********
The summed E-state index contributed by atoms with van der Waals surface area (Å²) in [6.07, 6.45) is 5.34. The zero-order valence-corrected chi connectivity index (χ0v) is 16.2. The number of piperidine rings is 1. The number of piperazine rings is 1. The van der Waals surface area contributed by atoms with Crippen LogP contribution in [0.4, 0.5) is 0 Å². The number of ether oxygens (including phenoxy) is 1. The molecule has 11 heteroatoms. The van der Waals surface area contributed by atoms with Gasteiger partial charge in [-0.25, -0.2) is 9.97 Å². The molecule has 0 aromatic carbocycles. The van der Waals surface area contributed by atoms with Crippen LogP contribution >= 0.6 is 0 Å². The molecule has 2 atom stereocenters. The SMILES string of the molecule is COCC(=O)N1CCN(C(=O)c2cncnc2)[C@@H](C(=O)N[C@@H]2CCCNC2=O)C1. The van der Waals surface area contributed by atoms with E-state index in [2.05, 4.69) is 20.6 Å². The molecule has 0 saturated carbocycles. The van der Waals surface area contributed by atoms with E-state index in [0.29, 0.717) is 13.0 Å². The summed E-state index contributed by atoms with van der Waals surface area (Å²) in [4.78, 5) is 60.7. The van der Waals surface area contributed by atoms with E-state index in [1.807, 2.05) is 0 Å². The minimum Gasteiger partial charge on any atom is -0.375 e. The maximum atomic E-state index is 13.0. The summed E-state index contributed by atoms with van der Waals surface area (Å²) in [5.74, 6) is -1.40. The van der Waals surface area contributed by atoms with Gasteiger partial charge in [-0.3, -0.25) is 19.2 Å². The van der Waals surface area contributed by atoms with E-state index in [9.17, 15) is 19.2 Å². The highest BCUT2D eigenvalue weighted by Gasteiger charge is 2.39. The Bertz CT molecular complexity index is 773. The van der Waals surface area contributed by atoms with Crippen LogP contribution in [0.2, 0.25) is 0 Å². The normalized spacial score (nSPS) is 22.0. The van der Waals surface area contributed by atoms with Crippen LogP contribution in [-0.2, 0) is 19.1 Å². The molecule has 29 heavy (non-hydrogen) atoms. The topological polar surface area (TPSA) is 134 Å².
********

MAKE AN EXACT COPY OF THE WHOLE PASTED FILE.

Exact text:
The summed E-state index contributed by atoms with van der Waals surface area (Å²) in [6.07, 6.45) is 5.34. The zero-order valence-corrected chi connectivity index (χ0v) is 16.2. The number of piperidine rings is 1. The number of piperazine rings is 1. The van der Waals surface area contributed by atoms with Crippen LogP contribution in [0.4, 0.5) is 0 Å². The number of ether oxygens (including phenoxy) is 1. The molecule has 11 heteroatoms. The van der Waals surface area contributed by atoms with Gasteiger partial charge in [-0.25, -0.2) is 9.97 Å². The molecule has 0 aromatic carbocycles. The van der Waals surface area contributed by atoms with Crippen LogP contribution >= 0.6 is 0 Å². The molecule has 2 atom stereocenters. The SMILES string of the molecule is COCC(=O)N1CCN(C(=O)c2cncnc2)[C@@H](C(=O)N[C@@H]2CCCNC2=O)C1. The van der Waals surface area contributed by atoms with E-state index in [2.05, 4.69) is 20.6 Å². The molecule has 0 saturated carbocycles. The van der Waals surface area contributed by atoms with E-state index in [0.29, 0.717) is 13.0 Å². The summed E-state index contributed by atoms with van der Waals surface area (Å²) in [4.78, 5) is 60.7. The van der Waals surface area contributed by atoms with E-state index in [1.807, 2.05) is 0 Å². The minimum Gasteiger partial charge on any atom is -0.375 e. The maximum atomic E-state index is 13.0. The summed E-state index contributed by atoms with van der Waals surface area (Å²) in [5.74, 6) is -1.40. The van der Waals surface area contributed by atoms with Gasteiger partial charge in [-0.3, -0.25) is 19.2 Å². The van der Waals surface area contributed by atoms with E-state index in [9.17, 15) is 19.2 Å². The highest BCUT2D eigenvalue weighted by Gasteiger charge is 2.39. The Bertz CT molecular complexity index is 773. The van der Waals surface area contributed by atoms with Crippen LogP contribution in [0.2, 0.25) is 0 Å². The normalized spacial score (nSPS) is 22.0. The van der Waals surface area contributed by atoms with Crippen LogP contribution in [-0.2, 0) is 19.1 Å². The molecule has 29 heavy (non-hydrogen) atoms. The topological polar surface area (TPSA) is 134 Å².